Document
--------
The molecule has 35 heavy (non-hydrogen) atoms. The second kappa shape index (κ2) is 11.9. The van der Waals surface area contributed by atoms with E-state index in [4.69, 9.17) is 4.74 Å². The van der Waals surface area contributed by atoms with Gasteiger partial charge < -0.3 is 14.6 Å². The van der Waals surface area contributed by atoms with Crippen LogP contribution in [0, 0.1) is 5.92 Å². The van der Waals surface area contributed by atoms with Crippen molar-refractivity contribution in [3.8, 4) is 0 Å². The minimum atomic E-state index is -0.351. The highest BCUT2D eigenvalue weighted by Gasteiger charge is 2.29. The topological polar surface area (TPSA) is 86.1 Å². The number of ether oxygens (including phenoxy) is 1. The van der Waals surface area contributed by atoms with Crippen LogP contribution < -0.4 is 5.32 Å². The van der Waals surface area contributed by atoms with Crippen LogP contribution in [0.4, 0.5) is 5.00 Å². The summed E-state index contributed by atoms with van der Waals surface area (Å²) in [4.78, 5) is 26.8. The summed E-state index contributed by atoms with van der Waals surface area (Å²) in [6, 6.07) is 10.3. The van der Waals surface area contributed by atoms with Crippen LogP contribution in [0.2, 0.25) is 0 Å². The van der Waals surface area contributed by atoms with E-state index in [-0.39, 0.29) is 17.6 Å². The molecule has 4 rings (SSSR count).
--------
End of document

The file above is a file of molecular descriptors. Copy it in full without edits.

The molecule has 35 heavy (non-hydrogen) atoms. The second kappa shape index (κ2) is 11.9. The van der Waals surface area contributed by atoms with E-state index in [4.69, 9.17) is 4.74 Å². The van der Waals surface area contributed by atoms with Gasteiger partial charge < -0.3 is 14.6 Å². The van der Waals surface area contributed by atoms with Crippen LogP contribution in [0, 0.1) is 5.92 Å². The van der Waals surface area contributed by atoms with Crippen molar-refractivity contribution in [3.8, 4) is 0 Å². The minimum atomic E-state index is -0.351. The highest BCUT2D eigenvalue weighted by Gasteiger charge is 2.29. The topological polar surface area (TPSA) is 86.1 Å². The number of ether oxygens (including phenoxy) is 1. The van der Waals surface area contributed by atoms with Crippen LogP contribution < -0.4 is 5.32 Å². The van der Waals surface area contributed by atoms with Crippen LogP contribution in [0.4, 0.5) is 5.00 Å². The summed E-state index contributed by atoms with van der Waals surface area (Å²) in [4.78, 5) is 26.8. The summed E-state index contributed by atoms with van der Waals surface area (Å²) in [6, 6.07) is 10.3. The van der Waals surface area contributed by atoms with Crippen LogP contribution in [0.2, 0.25) is 0 Å². The van der Waals surface area contributed by atoms with E-state index in [-0.39, 0.29) is 17.6 Å². The molecule has 4 rings (SSSR count).